There are many reasons why you might find yourself reading this article now. It could be that your previous volunteer coordinator moved away, leaving an empty seat at the team table. Or, perhaps your nonprofit has never hired a volunteer coordinator before and is now in a position to make that advancement.
Whatever the reason, there will be certain qualities and qualifications to look out for as you begin interacting with applicants. Let’s break it down.
What’s their “why”?
We’ve all heard this question in interviews: “Why are you applying for this position?” True, the question is an old one. However, in mission-driven work, it’s critical to understand a volunteer coordinator’s “why”.
There is no right answer, but at the very minimum, the position must mean more than a paycheck. For example, maybe they thrive in fast-paced work settings, or they love organizing groups of people to make a difference.
Volunteer management is hard work, and if there isn’t a value-packed reason why the person is showing up to work every day…they may one day not show up. Ask around, and I’m sure someone on your team will have some kind of insight into volunteer coordinator burnout. Which reminds me – once you find the perfect fit for the role, do your best to support and appreciate their work.
A volunteer coordinator will be in constant communication. The role requires close collaboration with the rest of the team, as well as with the volunteer base.
When interviewing an applicant, pay attention to how the conversation flows. Do they seem to follow the conversation easily, understanding your questions and engaging with them? Can you easily understand the heart of what they are saying when they speak with you? How personable do they seem? (We’ll get to that in just a moment.)
This is important because your team will need to convey short term and long term goals to the volunteer coordinator. Then, the volunteer coordinator will need to efficiently communicate those goals to the volunteers, synthesized through meaningful tasks, projects, and volunteer roles.
If an applicant has experience in teaching, tutoring, coaching, or some other kind of instruction, that is a great sign of their communication skills. Remember – their experiences in previous, seemingly unrelated jobs are relevant as long as they gained transferable skills from those experiences.
An authentic, inviting personality
We all want to work with a team of complementary personalities – hello amazing work banter! But in some positions, an amiable personality goes a longer way than in other positions.
Think of it this way – a volunteer donates their time and effort into furthering your cause. Volunteers are motivated by the joy of the work and the collective impact of volunteer efforts. Volunteers who are intrinsically motivated will be very much turned off by an unpleasant coordinator.
Personality traits to be cautious of include passive aggressiveness, a quick temper, inconsistency between what they say and what they do, and tendencies toward blame rather than accountability.
It can be difficult to spot any of these qualities during an interview, when they are (hopefully) at their most behaved. This is where references come in handy. As previous employers how this person behaved under pressure or in stressful environments.
On the flip side, look for strengths and skills that shine through in their personality. Are they welcoming and understanding, yet firm when needed? How well do they listen?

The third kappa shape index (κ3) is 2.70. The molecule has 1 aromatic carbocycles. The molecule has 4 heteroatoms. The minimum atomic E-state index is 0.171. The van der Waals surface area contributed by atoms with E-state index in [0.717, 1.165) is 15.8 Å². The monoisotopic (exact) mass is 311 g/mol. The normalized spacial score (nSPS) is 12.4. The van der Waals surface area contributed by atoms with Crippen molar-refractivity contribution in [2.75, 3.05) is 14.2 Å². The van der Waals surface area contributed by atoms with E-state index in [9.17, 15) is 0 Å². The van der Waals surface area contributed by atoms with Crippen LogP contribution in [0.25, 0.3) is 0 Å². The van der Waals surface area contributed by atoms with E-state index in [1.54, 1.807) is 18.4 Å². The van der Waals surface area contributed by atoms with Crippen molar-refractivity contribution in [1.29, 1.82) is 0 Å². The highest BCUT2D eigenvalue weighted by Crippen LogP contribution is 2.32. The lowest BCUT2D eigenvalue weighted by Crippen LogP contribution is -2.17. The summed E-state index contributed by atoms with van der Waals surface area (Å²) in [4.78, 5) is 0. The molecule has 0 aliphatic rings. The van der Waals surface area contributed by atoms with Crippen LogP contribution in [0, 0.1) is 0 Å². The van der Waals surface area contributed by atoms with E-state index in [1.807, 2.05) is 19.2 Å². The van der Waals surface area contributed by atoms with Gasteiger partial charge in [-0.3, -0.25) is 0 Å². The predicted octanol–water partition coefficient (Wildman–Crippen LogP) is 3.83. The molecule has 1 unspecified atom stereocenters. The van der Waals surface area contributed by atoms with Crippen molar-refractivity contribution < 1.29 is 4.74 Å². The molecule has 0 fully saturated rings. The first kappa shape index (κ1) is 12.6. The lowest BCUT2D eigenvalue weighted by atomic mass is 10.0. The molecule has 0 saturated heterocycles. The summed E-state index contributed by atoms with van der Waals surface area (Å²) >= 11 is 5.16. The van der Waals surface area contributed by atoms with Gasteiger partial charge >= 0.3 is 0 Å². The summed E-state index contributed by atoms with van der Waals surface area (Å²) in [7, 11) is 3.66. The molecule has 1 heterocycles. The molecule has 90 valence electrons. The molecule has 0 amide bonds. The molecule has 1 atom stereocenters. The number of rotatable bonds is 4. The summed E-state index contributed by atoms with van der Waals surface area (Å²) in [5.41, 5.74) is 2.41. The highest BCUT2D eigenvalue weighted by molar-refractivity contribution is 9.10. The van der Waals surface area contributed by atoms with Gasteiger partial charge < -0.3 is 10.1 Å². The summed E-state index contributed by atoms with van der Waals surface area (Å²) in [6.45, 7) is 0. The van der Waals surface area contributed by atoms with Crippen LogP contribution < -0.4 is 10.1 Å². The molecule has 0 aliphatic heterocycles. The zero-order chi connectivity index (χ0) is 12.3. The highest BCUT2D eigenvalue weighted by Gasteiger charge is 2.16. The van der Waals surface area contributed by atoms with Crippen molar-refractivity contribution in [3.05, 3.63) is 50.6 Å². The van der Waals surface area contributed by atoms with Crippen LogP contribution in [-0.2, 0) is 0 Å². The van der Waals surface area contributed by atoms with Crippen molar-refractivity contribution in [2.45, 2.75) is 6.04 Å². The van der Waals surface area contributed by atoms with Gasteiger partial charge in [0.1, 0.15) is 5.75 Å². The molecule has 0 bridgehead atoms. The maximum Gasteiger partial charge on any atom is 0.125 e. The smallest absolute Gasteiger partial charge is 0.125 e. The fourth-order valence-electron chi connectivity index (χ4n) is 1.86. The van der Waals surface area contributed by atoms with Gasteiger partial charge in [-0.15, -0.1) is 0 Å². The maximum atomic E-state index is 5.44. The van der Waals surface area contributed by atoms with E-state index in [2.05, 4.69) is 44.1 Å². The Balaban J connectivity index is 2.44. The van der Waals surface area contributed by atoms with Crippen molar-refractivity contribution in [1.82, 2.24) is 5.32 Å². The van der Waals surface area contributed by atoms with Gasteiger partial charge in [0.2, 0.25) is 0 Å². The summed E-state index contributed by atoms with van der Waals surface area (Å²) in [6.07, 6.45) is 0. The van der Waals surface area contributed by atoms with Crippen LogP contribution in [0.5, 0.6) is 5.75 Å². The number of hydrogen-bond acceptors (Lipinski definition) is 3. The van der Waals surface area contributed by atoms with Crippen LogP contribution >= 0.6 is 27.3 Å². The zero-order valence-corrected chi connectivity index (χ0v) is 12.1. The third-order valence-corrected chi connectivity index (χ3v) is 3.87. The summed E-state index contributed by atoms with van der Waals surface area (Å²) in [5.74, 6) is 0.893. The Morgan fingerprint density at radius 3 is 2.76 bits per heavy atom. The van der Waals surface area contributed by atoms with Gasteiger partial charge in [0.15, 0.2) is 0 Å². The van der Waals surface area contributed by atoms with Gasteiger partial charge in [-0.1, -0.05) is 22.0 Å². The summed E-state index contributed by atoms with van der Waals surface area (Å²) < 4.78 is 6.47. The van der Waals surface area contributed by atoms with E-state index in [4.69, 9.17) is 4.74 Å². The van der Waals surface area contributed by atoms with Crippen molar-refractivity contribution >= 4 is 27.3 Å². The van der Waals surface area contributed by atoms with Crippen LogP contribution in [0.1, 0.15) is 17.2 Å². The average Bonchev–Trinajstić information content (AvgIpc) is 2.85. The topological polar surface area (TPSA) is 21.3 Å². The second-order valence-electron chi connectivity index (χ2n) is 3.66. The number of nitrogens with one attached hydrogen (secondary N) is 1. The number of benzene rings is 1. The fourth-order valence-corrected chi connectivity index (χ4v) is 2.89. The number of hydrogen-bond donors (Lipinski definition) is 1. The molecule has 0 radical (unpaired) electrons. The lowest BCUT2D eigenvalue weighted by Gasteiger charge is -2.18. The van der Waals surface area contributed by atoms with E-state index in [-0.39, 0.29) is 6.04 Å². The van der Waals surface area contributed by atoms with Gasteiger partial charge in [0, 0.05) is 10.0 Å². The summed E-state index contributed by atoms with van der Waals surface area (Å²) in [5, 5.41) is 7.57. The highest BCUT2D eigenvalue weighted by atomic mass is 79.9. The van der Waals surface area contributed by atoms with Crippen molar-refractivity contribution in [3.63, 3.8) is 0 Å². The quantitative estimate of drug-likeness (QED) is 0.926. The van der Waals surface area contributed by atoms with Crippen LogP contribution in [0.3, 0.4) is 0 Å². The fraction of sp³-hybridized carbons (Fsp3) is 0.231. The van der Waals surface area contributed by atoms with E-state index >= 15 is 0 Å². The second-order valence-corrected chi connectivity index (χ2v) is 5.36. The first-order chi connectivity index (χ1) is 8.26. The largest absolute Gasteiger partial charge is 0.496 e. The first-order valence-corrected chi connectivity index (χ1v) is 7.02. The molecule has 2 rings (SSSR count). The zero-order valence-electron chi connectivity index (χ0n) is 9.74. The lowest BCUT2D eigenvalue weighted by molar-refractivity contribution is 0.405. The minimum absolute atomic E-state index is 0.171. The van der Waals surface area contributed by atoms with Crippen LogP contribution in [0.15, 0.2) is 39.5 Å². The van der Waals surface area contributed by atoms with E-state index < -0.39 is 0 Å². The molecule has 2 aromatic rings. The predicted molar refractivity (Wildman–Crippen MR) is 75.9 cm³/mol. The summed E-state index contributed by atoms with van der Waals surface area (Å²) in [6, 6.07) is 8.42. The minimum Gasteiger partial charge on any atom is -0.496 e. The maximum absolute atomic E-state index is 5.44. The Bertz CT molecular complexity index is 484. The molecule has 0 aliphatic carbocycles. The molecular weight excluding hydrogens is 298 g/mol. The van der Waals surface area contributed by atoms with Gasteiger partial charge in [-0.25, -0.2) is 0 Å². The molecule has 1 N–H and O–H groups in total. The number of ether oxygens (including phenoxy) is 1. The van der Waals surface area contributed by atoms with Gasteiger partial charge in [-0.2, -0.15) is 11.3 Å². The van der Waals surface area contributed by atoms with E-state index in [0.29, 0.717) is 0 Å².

All this said, give your volunteer coordinator room to have an authentic personality – their own, beautiful, unique magic! Speaking from experience, I’ve personally continued volunteering at organizations much longer than intended, just because my volunteer coordinator was the glowing sun personified.
A volunteer coordinator can be perfect in every way, but if they are not organized, they might soon be overwhelmed by the commotion of the job.
Generally, volunteer coordinators are responsible for creating programs for volunteers, recruiting volunteers, orientation schedules, applicant tracking, shift scheduling, on-site leadership, and more.
With so many moving parts to the job, it’s important to look for signs of orderliness in behaviors. Do they keep a personal calendar? Do they show up promptly and on-time when expected? How are their email exchanges – sporadic or reliable? What is their familiarity with basic data management (not necessarily a requirement, but a huge perk!). Do they enjoy multi-tasking, or do they prefer to focus on one priority at a time? (There are no right answers to that question, but pay attention to their reasoning behind their answer.)
As mentioned before, volunteer coordinators are a critical team member of any growing, volunteer-powered nonprofit. Pull all the stops to keep them happy, well supported, and doing their best work. Sometimes, that means giving them the right tools and resources (and coffee…don’t forget the coffee).
So, full disclosure, this is where I recommend VolunteerLocal for easy, intuitive, organized volunteer management. For the peace of my own conscience, I should explain that my recommendation is more than just a plug.
At VolunteerLocal, we work with numerous clients transitioning from mega-monster spreadsheets and folders to our streamlined, web-based platform. My recommendation stems from the favorite part of my job – when I hear a volunteer coordinator’s sigh of relief (followed fast by celebration). Request a free 1:1 demo any time you like. We’ll be glad to share the magic with your team.
There are many other qualities you might be looking for in a new team member, but these four are what many organizations consider “core” to the new volunteer coordinator’s success in the role. I wish you the very best of luck finding that new team member. They’re sure to be a dynamic addition to the organization.